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How To Start A Babysitting Co-op

Although my boys are way-old now, I have many, many friends who still have young ones. A common complaint is that the cost of babysitting can make a kid-free outing financially stressful at best, financially impossible at worst.

One of my friends just posted a Facebook thread about this very topic and said that in checking around for a babysitter for her two young boys (five and nine), it would cost ten dollars an hour. If she and her husband decided to go out to an evening movie (including popcorn and drinks), the date would easily cost them in the neighborhood of $60-70. FOR A MOVIE.

I have been suggesting to her for a while now that she start a neighborhood babysitting co-op. Trading out babysitting with other parents in the area is a great idea both socially and financially, and it goes along with the idea that “It takes a village”. (Speaking of villages, check out this great reading from this year’s Listen To Your Mother Chicago. It goes with this post perfectly.) These days, people typically spend more time on the internet than they do getting to know the people who live right next door. A babysitting co-op is a great way to reach out to those around you.

When I was a part of a babysitting co-op, my boys were really little. I think I first became involved when D was four and J was one, and we stayed active until we moved across town two years later. The co-op consisted of approximately eighteen families and involved a monthly “meeting”, so all of the kids and moms (in our case there were no dads that came to the meetings: it was a mom thing…but I would highly encourage involving the dads!) could spend time together in a big group and we could observe which kids our own little ones gravitated towards, to make things easier when it was time to ask someone to babysit.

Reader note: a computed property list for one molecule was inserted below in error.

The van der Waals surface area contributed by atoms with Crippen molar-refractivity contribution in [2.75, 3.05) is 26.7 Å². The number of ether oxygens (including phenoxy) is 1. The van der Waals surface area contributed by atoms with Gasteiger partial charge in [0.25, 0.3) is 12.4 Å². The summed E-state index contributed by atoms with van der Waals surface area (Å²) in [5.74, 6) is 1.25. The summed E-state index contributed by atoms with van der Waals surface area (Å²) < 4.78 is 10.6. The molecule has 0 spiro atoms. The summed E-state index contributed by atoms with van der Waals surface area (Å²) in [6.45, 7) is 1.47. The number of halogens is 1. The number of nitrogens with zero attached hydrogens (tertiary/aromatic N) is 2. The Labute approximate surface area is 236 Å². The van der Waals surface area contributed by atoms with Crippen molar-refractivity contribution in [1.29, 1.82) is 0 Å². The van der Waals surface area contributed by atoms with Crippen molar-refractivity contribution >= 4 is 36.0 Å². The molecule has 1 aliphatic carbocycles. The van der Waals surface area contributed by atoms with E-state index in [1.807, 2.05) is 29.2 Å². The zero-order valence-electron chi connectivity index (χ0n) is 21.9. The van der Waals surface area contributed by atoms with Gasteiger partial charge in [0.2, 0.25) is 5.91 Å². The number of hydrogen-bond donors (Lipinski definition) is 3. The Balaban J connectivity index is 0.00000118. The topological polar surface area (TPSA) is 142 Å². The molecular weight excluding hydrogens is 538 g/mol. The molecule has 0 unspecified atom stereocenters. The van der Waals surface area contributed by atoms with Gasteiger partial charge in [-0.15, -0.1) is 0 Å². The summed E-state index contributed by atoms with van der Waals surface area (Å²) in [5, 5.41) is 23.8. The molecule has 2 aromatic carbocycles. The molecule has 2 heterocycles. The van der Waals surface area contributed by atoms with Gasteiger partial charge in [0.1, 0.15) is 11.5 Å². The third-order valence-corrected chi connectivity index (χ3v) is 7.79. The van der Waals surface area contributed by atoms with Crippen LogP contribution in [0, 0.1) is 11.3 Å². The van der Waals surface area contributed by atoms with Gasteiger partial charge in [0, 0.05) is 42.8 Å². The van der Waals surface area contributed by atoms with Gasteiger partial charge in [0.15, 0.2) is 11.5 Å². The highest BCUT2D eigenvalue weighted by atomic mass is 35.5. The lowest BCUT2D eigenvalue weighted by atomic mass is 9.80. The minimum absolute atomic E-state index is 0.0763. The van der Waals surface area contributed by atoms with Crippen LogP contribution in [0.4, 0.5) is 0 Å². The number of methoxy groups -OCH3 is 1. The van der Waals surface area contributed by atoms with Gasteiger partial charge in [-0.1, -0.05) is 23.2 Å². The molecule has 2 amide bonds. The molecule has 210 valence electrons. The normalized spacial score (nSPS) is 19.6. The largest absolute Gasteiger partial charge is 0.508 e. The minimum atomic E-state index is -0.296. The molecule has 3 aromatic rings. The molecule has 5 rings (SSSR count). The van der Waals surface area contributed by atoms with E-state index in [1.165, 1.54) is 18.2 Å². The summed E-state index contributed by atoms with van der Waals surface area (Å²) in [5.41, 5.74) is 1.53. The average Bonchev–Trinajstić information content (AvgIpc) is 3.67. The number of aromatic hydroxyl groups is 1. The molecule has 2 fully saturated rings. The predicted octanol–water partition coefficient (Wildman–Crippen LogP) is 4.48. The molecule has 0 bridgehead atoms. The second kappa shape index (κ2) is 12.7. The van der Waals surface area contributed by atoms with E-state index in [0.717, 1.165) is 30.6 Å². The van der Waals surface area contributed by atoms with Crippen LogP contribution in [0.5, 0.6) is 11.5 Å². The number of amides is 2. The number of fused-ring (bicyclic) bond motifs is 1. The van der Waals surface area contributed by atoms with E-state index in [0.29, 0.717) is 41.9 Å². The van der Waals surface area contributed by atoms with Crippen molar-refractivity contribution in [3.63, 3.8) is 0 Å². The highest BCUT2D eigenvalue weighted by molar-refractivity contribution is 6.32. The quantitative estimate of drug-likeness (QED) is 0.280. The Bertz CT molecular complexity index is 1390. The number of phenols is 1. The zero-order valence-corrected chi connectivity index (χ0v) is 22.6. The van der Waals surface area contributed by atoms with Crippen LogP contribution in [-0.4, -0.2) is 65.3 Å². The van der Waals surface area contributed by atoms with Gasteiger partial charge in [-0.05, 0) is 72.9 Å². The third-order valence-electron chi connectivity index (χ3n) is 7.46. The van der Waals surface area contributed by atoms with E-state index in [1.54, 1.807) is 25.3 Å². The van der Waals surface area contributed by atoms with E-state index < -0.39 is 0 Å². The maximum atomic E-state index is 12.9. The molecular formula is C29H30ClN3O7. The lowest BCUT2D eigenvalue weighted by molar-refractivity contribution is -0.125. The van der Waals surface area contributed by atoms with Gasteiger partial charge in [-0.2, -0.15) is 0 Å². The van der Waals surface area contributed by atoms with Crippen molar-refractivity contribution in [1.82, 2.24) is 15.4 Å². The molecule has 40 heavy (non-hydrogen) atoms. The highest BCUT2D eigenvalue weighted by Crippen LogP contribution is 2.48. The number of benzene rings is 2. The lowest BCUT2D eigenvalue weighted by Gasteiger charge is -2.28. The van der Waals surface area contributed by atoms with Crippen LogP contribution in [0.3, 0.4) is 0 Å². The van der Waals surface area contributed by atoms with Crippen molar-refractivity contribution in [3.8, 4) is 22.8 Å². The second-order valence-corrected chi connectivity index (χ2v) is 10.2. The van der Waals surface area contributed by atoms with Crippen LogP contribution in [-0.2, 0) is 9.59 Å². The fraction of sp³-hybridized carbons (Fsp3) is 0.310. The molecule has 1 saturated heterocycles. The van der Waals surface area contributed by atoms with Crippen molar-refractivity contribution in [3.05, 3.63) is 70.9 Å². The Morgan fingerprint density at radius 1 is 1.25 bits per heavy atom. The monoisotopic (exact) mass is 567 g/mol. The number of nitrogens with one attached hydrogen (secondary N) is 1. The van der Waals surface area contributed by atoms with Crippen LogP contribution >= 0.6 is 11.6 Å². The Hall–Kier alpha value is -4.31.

We had a ticket system: upon joining the co-op, a family was given a certain number of tickets, each representing one hour of babysitting. There was a list of names, addresses, and kids’ names and ages that everyone had on hand.

When someone needed a sitter, they would call someone on the list and set it up. If I was the one who needed a sitter and it was during the day, I would arrange the date and time with someone, and then bring my kids to their house as if it were a playdate. If I needed a sitter at night and it was going to be late, I would arrange for that mom to leave her kids at home with their dad and she would come to my house like a “real” babysitter so my kids could be put to bed at their normal time. If I remember correctly, if the sitting needs were at night we may have given a ticket and a half for each hour.